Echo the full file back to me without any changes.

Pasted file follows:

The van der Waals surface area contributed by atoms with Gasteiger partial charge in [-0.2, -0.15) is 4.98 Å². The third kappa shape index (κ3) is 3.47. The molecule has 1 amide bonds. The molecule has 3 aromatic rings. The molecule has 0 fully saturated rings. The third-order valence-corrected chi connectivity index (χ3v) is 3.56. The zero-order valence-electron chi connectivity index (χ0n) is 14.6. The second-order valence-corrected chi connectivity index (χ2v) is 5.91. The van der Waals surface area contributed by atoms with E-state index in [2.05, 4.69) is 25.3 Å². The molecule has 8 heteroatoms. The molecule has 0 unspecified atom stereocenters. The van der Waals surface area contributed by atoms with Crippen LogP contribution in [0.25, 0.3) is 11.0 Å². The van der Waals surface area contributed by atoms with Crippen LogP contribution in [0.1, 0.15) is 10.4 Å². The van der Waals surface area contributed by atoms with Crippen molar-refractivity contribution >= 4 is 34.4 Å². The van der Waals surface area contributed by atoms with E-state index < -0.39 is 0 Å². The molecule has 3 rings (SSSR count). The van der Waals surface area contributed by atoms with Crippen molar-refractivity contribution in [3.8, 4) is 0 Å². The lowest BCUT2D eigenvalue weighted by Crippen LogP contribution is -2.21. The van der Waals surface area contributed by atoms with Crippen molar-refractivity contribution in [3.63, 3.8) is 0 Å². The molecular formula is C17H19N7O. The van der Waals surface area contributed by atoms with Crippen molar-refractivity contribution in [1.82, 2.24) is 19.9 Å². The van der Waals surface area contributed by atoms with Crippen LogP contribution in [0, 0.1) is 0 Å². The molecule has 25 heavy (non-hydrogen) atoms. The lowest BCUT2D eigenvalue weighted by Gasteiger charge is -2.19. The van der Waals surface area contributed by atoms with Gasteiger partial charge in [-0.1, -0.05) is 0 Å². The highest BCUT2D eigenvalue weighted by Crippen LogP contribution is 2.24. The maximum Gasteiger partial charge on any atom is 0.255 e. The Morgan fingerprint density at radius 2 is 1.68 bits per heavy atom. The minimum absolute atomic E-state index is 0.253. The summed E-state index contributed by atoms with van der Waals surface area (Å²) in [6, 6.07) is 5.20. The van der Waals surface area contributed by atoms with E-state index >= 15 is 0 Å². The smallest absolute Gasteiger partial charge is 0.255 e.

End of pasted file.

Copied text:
The van der Waals surface area contributed by atoms with Gasteiger partial charge in [-0.2, -0.15) is 4.98 Å². The third kappa shape index (κ3) is 3.47. The molecule has 1 amide bonds. The molecule has 3 aromatic rings. The molecule has 0 fully saturated rings. The third-order valence-corrected chi connectivity index (χ3v) is 3.56. The zero-order valence-electron chi connectivity index (χ0n) is 14.6. The second-order valence-corrected chi connectivity index (χ2v) is 5.91. The van der Waals surface area contributed by atoms with E-state index in [2.05, 4.69) is 25.3 Å². The molecule has 8 heteroatoms. The molecule has 0 unspecified atom stereocenters. The van der Waals surface area contributed by atoms with Crippen LogP contribution in [0.25, 0.3) is 11.0 Å². The van der Waals surface area contributed by atoms with Crippen LogP contribution in [0.1, 0.15) is 10.4 Å². The van der Waals surface area contributed by atoms with Crippen molar-refractivity contribution >= 4 is 34.4 Å². The van der Waals surface area contributed by atoms with E-state index < -0.39 is 0 Å². The molecule has 3 rings (SSSR count). The van der Waals surface area contributed by atoms with Crippen molar-refractivity contribution in [3.8, 4) is 0 Å². The lowest BCUT2D eigenvalue weighted by Crippen LogP contribution is -2.21. The van der Waals surface area contributed by atoms with Crippen molar-refractivity contribution in [3.63, 3.8) is 0 Å². The molecular formula is C17H19N7O. The van der Waals surface area contributed by atoms with Crippen molar-refractivity contribution in [1.82, 2.24) is 19.9 Å². The van der Waals surface area contributed by atoms with Crippen LogP contribution in [0, 0.1) is 0 Å². The molecule has 25 heavy (non-hydrogen) atoms. The lowest BCUT2D eigenvalue weighted by Gasteiger charge is -2.19. The van der Waals surface area contributed by atoms with Gasteiger partial charge in [-0.1, -0.05) is 0 Å². The highest BCUT2D eigenvalue weighted by Crippen LogP contribution is 2.24. The maximum Gasteiger partial charge on any atom is 0.255 e. The Morgan fingerprint density at radius 2 is 1.68 bits per heavy atom. The minimum absolute atomic E-state index is 0.253. The summed E-state index contributed by atoms with van der Waals surface area (Å²) in [6, 6.07) is 5.20. The van der Waals surface area contributed by atoms with E-state index >= 15 is 0 Å². The smallest absolute Gasteiger partial charge is 0.255 e.